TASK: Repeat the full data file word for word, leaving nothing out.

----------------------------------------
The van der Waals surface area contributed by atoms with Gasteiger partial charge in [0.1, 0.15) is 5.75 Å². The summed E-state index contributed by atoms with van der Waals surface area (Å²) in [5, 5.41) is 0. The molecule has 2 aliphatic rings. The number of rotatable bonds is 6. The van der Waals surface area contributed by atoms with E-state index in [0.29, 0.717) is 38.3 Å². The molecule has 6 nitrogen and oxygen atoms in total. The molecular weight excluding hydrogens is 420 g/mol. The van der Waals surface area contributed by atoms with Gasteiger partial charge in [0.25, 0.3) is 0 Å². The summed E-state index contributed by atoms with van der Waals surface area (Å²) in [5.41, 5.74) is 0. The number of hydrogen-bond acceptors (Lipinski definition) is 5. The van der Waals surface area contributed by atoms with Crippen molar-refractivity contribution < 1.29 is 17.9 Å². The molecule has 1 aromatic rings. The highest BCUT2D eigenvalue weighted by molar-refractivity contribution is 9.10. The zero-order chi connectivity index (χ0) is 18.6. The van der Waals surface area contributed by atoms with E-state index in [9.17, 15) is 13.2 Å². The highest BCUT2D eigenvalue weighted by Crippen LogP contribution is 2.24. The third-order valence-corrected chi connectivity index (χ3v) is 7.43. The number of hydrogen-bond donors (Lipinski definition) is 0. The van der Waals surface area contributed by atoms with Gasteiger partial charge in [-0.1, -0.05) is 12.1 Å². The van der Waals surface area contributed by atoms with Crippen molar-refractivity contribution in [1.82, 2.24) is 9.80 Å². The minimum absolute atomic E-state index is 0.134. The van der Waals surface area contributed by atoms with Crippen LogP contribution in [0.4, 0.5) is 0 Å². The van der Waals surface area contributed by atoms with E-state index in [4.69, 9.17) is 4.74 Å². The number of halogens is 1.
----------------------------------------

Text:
The van der Waals surface area contributed by atoms with Gasteiger partial charge in [0.1, 0.15) is 5.75 Å². The summed E-state index contributed by atoms with van der Waals surface area (Å²) in [5, 5.41) is 0. The molecule has 2 aliphatic rings. The number of rotatable bonds is 6. The van der Waals surface area contributed by atoms with E-state index in [0.29, 0.717) is 38.3 Å². The molecule has 6 nitrogen and oxygen atoms in total. The molecular weight excluding hydrogens is 420 g/mol. The van der Waals surface area contributed by atoms with Gasteiger partial charge in [0.25, 0.3) is 0 Å². The summed E-state index contributed by atoms with van der Waals surface area (Å²) in [5.41, 5.74) is 0. The number of hydrogen-bond acceptors (Lipinski definition) is 5. The van der Waals surface area contributed by atoms with Crippen molar-refractivity contribution < 1.29 is 17.9 Å². The molecule has 1 aromatic rings. The highest BCUT2D eigenvalue weighted by molar-refractivity contribution is 9.10. The zero-order chi connectivity index (χ0) is 18.6. The van der Waals surface area contributed by atoms with E-state index in [9.17, 15) is 13.2 Å². The highest BCUT2D eigenvalue weighted by Crippen LogP contribution is 2.24. The third-order valence-corrected chi connectivity index (χ3v) is 7.43. The number of hydrogen-bond donors (Lipinski definition) is 0. The van der Waals surface area contributed by atoms with Gasteiger partial charge in [-0.1, -0.05) is 12.1 Å². The van der Waals surface area contributed by atoms with Crippen molar-refractivity contribution in [1.82, 2.24) is 9.80 Å². The minimum absolute atomic E-state index is 0.134. The van der Waals surface area contributed by atoms with Crippen LogP contribution in [0.4, 0.5) is 0 Å². The van der Waals surface area contributed by atoms with E-state index in [4.69, 9.17) is 4.74 Å². The number of halogens is 1.